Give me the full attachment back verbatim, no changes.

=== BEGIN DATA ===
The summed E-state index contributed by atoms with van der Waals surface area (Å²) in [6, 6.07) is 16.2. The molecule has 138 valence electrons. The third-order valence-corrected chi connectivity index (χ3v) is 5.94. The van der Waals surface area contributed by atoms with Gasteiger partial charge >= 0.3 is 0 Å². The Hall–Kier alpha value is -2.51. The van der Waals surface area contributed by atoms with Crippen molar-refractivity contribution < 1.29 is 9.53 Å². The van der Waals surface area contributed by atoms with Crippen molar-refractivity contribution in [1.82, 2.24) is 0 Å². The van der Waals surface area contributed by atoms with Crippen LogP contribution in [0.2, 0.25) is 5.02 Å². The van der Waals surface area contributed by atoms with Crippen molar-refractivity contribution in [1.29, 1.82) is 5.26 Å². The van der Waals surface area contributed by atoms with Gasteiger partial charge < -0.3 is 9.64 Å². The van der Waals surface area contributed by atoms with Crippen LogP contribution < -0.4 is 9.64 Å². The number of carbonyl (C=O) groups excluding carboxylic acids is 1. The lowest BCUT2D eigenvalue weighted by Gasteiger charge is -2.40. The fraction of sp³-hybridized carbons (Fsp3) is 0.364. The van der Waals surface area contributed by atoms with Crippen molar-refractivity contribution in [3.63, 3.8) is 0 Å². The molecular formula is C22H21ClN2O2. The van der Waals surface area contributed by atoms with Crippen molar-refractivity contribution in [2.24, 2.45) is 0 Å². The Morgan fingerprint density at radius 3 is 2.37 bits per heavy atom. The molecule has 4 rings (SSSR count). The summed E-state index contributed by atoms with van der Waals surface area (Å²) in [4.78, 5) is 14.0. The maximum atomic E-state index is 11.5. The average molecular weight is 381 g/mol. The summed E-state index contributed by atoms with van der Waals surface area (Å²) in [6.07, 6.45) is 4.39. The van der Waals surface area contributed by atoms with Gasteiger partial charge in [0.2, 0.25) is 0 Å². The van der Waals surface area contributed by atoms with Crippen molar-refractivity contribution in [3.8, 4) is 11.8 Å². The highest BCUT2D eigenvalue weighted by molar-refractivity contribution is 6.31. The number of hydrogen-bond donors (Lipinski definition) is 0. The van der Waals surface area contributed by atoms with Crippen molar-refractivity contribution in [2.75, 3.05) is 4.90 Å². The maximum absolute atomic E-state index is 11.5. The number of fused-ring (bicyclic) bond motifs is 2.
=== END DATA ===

The summed E-state index contributed by atoms with van der Waals surface area (Å²) in [6, 6.07) is 16.2. The molecule has 138 valence electrons. The third-order valence-corrected chi connectivity index (χ3v) is 5.94. The van der Waals surface area contributed by atoms with Gasteiger partial charge >= 0.3 is 0 Å². The Hall–Kier alpha value is -2.51. The van der Waals surface area contributed by atoms with Crippen molar-refractivity contribution < 1.29 is 9.53 Å². The van der Waals surface area contributed by atoms with Crippen molar-refractivity contribution in [1.82, 2.24) is 0 Å². The van der Waals surface area contributed by atoms with Crippen LogP contribution in [0.2, 0.25) is 5.02 Å². The van der Waals surface area contributed by atoms with Crippen molar-refractivity contribution in [1.29, 1.82) is 5.26 Å². The van der Waals surface area contributed by atoms with Gasteiger partial charge < -0.3 is 9.64 Å². The van der Waals surface area contributed by atoms with Crippen LogP contribution < -0.4 is 9.64 Å². The number of carbonyl (C=O) groups excluding carboxylic acids is 1. The lowest BCUT2D eigenvalue weighted by Gasteiger charge is -2.40. The fraction of sp³-hybridized carbons (Fsp3) is 0.364. The van der Waals surface area contributed by atoms with Crippen molar-refractivity contribution in [3.63, 3.8) is 0 Å². The molecular formula is C22H21ClN2O2. The van der Waals surface area contributed by atoms with Crippen molar-refractivity contribution in [2.24, 2.45) is 0 Å². The Morgan fingerprint density at radius 3 is 2.37 bits per heavy atom. The molecule has 4 rings (SSSR count). The summed E-state index contributed by atoms with van der Waals surface area (Å²) in [4.78, 5) is 14.0. The maximum atomic E-state index is 11.5. The average molecular weight is 381 g/mol. The summed E-state index contributed by atoms with van der Waals surface area (Å²) in [6.07, 6.45) is 4.39. The van der Waals surface area contributed by atoms with Gasteiger partial charge in [0.2, 0.25) is 0 Å². The van der Waals surface area contributed by atoms with Crippen molar-refractivity contribution in [3.8, 4) is 11.8 Å². The highest BCUT2D eigenvalue weighted by molar-refractivity contribution is 6.31. The number of hydrogen-bond donors (Lipinski definition) is 0. The van der Waals surface area contributed by atoms with Crippen molar-refractivity contribution in [2.75, 3.05) is 4.90 Å². The maximum absolute atomic E-state index is 11.5. The number of fused-ring (bicyclic) bond motifs is 2.